Our health is of utmost importance to us, which is why prescription medications exist to help millions of people with health conditions around the world function every day.
For people who have serious health conditions like diabetes or heart problems, they need quality medication they can count on.
With all the recalls we've been hearing these past months, it's natural to feel worried.
For example, last month, multiple heart and blood pressure meds were recalled for a cancer-causing defect found in an active ingredient called valsartan.
Pills made by Major Pharmaceuticals, Solco Healthcare, and Teva Pharmaceutical Industries Inc. were affected.
Earlier this week, bottles of hydrochlorothiazide 12.5 mg USP tablets (100 count), a blood pressure medication, were recalled after getting mixed up with pills used to treat congestive heart failure and cirrhosis.
And a few weeks before that, the FDA issued a nationwide recall of 37 unexpired lots of Levothyroxine (LT4) and Liothyronine (LT3) 15 mg, 30 mg, 60 mg, 90 mg, and 120 mg thyroid tablets over risks of impurities.
The next popular medicines to make it to the FDA warning's list are certain diabetes drugs, which are believed to be linked to a serious genital infection.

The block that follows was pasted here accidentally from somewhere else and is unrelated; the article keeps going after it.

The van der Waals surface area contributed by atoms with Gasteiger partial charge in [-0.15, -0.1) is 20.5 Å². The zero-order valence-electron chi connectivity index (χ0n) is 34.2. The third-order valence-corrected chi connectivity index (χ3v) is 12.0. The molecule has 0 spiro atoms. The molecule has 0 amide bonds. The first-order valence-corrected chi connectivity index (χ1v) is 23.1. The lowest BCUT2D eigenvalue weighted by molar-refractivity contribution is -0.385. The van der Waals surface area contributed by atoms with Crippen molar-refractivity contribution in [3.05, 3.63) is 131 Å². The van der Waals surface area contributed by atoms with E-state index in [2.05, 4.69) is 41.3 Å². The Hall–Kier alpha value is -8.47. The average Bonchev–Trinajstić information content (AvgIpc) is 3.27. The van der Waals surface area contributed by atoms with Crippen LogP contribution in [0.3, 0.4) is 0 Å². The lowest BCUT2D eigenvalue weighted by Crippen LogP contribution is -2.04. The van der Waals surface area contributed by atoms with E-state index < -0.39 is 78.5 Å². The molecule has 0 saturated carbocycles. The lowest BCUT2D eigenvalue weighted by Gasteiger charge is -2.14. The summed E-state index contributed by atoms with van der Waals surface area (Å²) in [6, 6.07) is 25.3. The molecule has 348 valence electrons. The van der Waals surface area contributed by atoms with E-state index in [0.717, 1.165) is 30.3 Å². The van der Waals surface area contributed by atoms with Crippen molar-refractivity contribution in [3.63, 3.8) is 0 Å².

On August 29, the FDA announced that medicines classified as SGLT2 inhibitors, which were first approved in 2013 to lower blood sugar in adults with type 2 diabetes, have some serious health risks.
"The SGLT2 inhibitors approved by the FDA include Johnson & Johnson's Invokana, Eli Lilly & Co's Jardiance, as well those from Bristol-Myers Squibb, Astra Zeneca Plc, Merck & Co and Pfizer Inc.," a Reuters report stated.
The FDA believes that people who take a SGLT2 inhibitor are at risk of Fournier's gangrene, which is a life-threatening bacterial infection that affects the tissue under the skin around the genital area.
According to Reuters, this bacteria usually enters a cut, but people who suffer from diabetes are more at risk of getting infected.
So far, one person has died and 11 others have been hospitalized, some requiring multiple disfiguring surgeries.
According to the FDA, the infection developed within several months of the patients starting this drug.
The federal agency is also asking for companies who manufacture these drugs to include this risk in the drugs' labeling.
The companies involved have not yet responded to news outlets for comment.